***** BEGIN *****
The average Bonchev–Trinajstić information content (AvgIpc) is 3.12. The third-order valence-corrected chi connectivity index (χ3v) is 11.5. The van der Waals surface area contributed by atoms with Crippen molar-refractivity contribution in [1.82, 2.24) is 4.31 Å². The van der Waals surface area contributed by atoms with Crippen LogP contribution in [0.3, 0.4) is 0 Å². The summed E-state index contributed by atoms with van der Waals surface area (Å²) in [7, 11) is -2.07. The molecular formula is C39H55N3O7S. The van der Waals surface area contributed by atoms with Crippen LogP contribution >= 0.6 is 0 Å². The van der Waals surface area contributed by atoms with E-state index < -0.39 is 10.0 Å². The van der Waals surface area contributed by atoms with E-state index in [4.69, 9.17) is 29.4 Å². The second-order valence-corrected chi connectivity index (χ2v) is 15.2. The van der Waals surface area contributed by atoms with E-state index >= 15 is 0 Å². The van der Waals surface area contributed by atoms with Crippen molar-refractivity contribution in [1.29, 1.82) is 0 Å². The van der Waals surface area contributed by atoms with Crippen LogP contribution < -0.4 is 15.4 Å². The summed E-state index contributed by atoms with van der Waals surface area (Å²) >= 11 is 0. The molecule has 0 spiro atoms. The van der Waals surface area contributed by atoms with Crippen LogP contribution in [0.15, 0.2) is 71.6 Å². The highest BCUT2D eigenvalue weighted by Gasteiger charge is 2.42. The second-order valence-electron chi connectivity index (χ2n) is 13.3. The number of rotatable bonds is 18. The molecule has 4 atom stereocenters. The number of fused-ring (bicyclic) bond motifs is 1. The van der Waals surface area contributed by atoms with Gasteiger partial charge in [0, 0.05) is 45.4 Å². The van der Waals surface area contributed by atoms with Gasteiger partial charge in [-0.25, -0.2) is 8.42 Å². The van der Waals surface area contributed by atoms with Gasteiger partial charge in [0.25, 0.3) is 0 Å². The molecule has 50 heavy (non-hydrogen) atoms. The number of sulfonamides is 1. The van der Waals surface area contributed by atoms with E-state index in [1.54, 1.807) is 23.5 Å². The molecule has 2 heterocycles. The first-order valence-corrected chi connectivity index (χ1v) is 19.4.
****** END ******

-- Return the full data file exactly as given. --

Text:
The average Bonchev–Trinajstić information content (AvgIpc) is 3.12. The third-order valence-corrected chi connectivity index (χ3v) is 11.5. The van der Waals surface area contributed by atoms with Crippen molar-refractivity contribution in [1.82, 2.24) is 4.31 Å². The van der Waals surface area contributed by atoms with Crippen LogP contribution in [0.3, 0.4) is 0 Å². The summed E-state index contributed by atoms with van der Waals surface area (Å²) in [7, 11) is -2.07. The molecular formula is C39H55N3O7S. The van der Waals surface area contributed by atoms with Crippen LogP contribution >= 0.6 is 0 Å². The van der Waals surface area contributed by atoms with E-state index < -0.39 is 10.0 Å². The van der Waals surface area contributed by atoms with E-state index in [4.69, 9.17) is 29.4 Å². The second-order valence-corrected chi connectivity index (χ2v) is 15.2. The van der Waals surface area contributed by atoms with E-state index >= 15 is 0 Å². The van der Waals surface area contributed by atoms with Crippen molar-refractivity contribution in [1.29, 1.82) is 0 Å². The van der Waals surface area contributed by atoms with Crippen LogP contribution < -0.4 is 15.4 Å². The summed E-state index contributed by atoms with van der Waals surface area (Å²) >= 11 is 0. The molecule has 0 spiro atoms. The van der Waals surface area contributed by atoms with Crippen LogP contribution in [0.15, 0.2) is 71.6 Å². The highest BCUT2D eigenvalue weighted by Gasteiger charge is 2.42. The second-order valence-electron chi connectivity index (χ2n) is 13.3. The number of rotatable bonds is 18. The molecule has 4 atom stereocenters. The number of fused-ring (bicyclic) bond motifs is 1. The van der Waals surface area contributed by atoms with Gasteiger partial charge in [0, 0.05) is 45.4 Å². The van der Waals surface area contributed by atoms with Gasteiger partial charge in [-0.25, -0.2) is 8.42 Å². The van der Waals surface area contributed by atoms with Gasteiger partial charge in [0.25, 0.3) is 0 Å². The molecule has 50 heavy (non-hydrogen) atoms. The number of sulfonamides is 1. The van der Waals surface area contributed by atoms with E-state index in [1.54, 1.807) is 23.5 Å². The molecule has 2 heterocycles. The first-order valence-corrected chi connectivity index (χ1v) is 19.4.